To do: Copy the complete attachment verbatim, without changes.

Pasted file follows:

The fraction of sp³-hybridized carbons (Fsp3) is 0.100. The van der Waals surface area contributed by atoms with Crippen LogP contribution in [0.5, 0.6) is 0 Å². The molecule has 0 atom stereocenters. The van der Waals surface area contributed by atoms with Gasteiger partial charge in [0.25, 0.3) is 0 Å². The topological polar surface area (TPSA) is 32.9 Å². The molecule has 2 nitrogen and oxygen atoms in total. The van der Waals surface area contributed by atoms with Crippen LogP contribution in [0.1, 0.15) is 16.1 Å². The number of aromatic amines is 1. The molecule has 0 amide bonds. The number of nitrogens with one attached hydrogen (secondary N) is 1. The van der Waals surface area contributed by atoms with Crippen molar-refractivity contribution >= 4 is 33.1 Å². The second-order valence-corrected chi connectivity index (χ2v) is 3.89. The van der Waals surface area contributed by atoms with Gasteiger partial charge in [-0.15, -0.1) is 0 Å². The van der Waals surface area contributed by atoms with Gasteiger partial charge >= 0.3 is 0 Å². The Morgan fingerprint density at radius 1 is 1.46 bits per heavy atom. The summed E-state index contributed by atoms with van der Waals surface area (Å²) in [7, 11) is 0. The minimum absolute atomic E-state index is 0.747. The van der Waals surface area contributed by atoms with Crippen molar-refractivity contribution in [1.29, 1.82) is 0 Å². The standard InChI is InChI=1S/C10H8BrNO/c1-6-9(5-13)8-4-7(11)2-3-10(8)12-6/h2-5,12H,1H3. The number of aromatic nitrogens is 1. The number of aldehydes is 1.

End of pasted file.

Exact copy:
The fraction of sp³-hybridized carbons (Fsp3) is 0.100. The van der Waals surface area contributed by atoms with Crippen LogP contribution in [0.5, 0.6) is 0 Å². The molecule has 0 atom stereocenters. The van der Waals surface area contributed by atoms with Gasteiger partial charge in [0.25, 0.3) is 0 Å². The topological polar surface area (TPSA) is 32.9 Å². The molecule has 2 nitrogen and oxygen atoms in total. The van der Waals surface area contributed by atoms with Crippen LogP contribution in [0.1, 0.15) is 16.1 Å². The number of aromatic amines is 1. The molecule has 0 amide bonds. The number of nitrogens with one attached hydrogen (secondary N) is 1. The van der Waals surface area contributed by atoms with Crippen molar-refractivity contribution >= 4 is 33.1 Å². The second-order valence-corrected chi connectivity index (χ2v) is 3.89. The van der Waals surface area contributed by atoms with Gasteiger partial charge in [-0.15, -0.1) is 0 Å². The van der Waals surface area contributed by atoms with Gasteiger partial charge >= 0.3 is 0 Å². The Morgan fingerprint density at radius 1 is 1.46 bits per heavy atom. The summed E-state index contributed by atoms with van der Waals surface area (Å²) in [7, 11) is 0. The minimum absolute atomic E-state index is 0.747. The van der Waals surface area contributed by atoms with Crippen molar-refractivity contribution in [1.29, 1.82) is 0 Å². The standard InChI is InChI=1S/C10H8BrNO/c1-6-9(5-13)8-4-7(11)2-3-10(8)12-6/h2-5,12H,1H3. The number of aromatic nitrogens is 1. The number of aldehydes is 1.